Unannounced armed raids, random vehicle searches, and state violence under the auspices of probation enforcement. Read more in this commentary from Sharee Congo.

Sharee Congo, who was a victim in a Wilmington OSS raid, stands in front of her home holding a photo of her son, Armani, who was the target. Photo by David Heitur of Dream Art Studio.

This commentary was originally published in Delaware Call on October 28, 2022.

Two years ago, without warning, Operation Safe Streets raided my home, terrified my family, threw me down my stairs, and tasered, beat, and arrested my son, Armani.

Why? Because he was suspected of violating his probation.

It all started around 9 pm on October 29, 2020. I was relaxing on my front porch in Wilmington, talking with Armani, my oldest son. There had been some recent violence in our community, so I had my 9mm Beretta with me for protection — a gun that I had legally purchased a few weeks before.

Armani and I were talking about life, about how well he’d been doing in turning his life around after many years of run-ins with the law. I was so proud of him — he was working two jobs, saving up money for a car and a place of his own. He had just had two successful visits with his probation officer that week: a home visit and an office visit, and both had gone well. In that moment, life was good.

After a while, I went upstairs to make a call, and Armani followed me inside to grab a drink. And that’s when everything changed.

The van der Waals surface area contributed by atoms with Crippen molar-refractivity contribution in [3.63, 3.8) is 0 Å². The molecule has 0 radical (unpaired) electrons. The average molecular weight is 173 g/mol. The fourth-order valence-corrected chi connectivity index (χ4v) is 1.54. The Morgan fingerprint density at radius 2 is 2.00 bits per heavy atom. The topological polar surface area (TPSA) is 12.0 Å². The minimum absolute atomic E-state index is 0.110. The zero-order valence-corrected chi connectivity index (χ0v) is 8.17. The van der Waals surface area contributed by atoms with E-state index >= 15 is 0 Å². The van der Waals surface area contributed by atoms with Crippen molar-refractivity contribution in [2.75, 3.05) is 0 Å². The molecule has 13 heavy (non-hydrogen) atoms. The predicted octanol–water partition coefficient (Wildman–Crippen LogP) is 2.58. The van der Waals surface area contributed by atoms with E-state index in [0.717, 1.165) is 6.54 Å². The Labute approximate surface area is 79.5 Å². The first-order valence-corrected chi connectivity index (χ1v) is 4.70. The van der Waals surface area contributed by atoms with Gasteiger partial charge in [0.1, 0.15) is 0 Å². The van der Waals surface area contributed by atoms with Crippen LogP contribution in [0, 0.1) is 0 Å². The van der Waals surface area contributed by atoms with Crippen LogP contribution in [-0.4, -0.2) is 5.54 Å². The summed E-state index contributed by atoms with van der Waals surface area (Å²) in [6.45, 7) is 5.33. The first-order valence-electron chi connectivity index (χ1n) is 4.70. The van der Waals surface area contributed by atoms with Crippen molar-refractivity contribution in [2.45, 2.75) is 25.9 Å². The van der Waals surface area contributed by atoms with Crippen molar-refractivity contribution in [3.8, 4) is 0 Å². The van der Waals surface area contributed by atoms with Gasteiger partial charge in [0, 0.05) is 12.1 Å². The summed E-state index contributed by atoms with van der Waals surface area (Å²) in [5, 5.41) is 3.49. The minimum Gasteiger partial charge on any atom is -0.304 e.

Minutes later, while I was upstairs and Armani was downstairs, I heard a loud boom, and then my son screamed that he’d been shot. Armani was at my door moments later with taser darts sticking out of his body. I pulled him into my room, slammed the door shut, and held it. I was terrified and confused, I had no idea who was coming after my son or why, but in that moment it felt like life or death. I was determined to do everything possible to keep my son, and the rest of my family, safe.

The following moments were some of the worst moments in my life.

While my four other children and my young granddaughter watched from different parts of the house in terror, the people who tased Armani broke through my bedroom door, slammed Armani around my room and beat him, ripped my phone out of my hand, cuffed me, threw me down the stairs, and forced Armani out of our home.

After the people broke into my bedroom, I quickly realized they were police officers, but I still had no idea why they were doing this to us. We hadn’t done anything wrong.

As they were leaving, getting ready to take Armani away, they found my gun on the front porch. I tried to tell them that it was mine, to show them my paperwork that proved it. They weren’t interested in the truth. They refused to look.

The next morning, with a swollen leg, bruises on my body, a home in shambles, and a traumatized family to comfort, I started to process what had happened. Eventually I learned who it was that had done this – it was Operation Safe Streets – but it would be a much longer time before I found out why. Armani was home by his curfew that night, he was working, he hadn’t committed any new crimes. There was no reason that he should have been targeted and treated that way.